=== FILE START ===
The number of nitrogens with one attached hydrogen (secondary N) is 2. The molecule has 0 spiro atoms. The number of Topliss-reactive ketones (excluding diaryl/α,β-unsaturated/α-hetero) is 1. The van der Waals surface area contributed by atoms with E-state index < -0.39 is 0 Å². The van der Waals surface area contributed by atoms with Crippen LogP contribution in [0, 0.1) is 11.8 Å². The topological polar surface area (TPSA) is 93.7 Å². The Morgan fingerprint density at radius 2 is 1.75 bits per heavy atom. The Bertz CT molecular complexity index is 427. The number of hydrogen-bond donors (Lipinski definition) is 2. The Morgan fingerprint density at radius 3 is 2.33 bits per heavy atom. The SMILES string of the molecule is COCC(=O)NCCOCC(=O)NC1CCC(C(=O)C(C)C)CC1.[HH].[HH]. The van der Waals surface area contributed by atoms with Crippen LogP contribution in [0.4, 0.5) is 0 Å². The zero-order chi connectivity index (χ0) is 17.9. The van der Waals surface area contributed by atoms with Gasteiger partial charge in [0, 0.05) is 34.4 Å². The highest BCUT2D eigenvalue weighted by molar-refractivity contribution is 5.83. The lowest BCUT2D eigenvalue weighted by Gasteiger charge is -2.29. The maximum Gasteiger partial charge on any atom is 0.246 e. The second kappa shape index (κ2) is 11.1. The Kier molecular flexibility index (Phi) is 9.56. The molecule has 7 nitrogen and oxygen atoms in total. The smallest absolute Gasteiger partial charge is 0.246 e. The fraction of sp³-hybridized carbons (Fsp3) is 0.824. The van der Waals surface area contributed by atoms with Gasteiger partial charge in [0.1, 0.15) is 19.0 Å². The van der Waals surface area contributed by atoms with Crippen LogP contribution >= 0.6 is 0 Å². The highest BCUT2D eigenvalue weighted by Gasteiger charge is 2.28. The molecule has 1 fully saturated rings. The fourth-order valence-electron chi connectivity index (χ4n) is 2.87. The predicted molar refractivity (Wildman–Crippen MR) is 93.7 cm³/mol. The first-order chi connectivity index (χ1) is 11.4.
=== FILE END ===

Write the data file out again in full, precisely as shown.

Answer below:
The number of nitrogens with one attached hydrogen (secondary N) is 2. The molecule has 0 spiro atoms. The number of Topliss-reactive ketones (excluding diaryl/α,β-unsaturated/α-hetero) is 1. The van der Waals surface area contributed by atoms with E-state index < -0.39 is 0 Å². The van der Waals surface area contributed by atoms with Crippen LogP contribution in [0, 0.1) is 11.8 Å². The topological polar surface area (TPSA) is 93.7 Å². The Morgan fingerprint density at radius 2 is 1.75 bits per heavy atom. The Bertz CT molecular complexity index is 427. The number of hydrogen-bond donors (Lipinski definition) is 2. The Morgan fingerprint density at radius 3 is 2.33 bits per heavy atom. The SMILES string of the molecule is COCC(=O)NCCOCC(=O)NC1CCC(C(=O)C(C)C)CC1.[HH].[HH]. The van der Waals surface area contributed by atoms with Crippen LogP contribution in [0.4, 0.5) is 0 Å². The zero-order chi connectivity index (χ0) is 17.9. The van der Waals surface area contributed by atoms with Gasteiger partial charge in [0, 0.05) is 34.4 Å². The highest BCUT2D eigenvalue weighted by molar-refractivity contribution is 5.83. The lowest BCUT2D eigenvalue weighted by Gasteiger charge is -2.29. The maximum Gasteiger partial charge on any atom is 0.246 e. The second kappa shape index (κ2) is 11.1. The Kier molecular flexibility index (Phi) is 9.56. The molecule has 7 nitrogen and oxygen atoms in total. The smallest absolute Gasteiger partial charge is 0.246 e. The fraction of sp³-hybridized carbons (Fsp3) is 0.824. The van der Waals surface area contributed by atoms with Gasteiger partial charge in [0.1, 0.15) is 19.0 Å². The van der Waals surface area contributed by atoms with Crippen LogP contribution >= 0.6 is 0 Å². The highest BCUT2D eigenvalue weighted by Gasteiger charge is 2.28. The molecule has 1 fully saturated rings. The fourth-order valence-electron chi connectivity index (χ4n) is 2.87. The predicted molar refractivity (Wildman–Crippen MR) is 93.7 cm³/mol. The first-order chi connectivity index (χ1) is 11.4.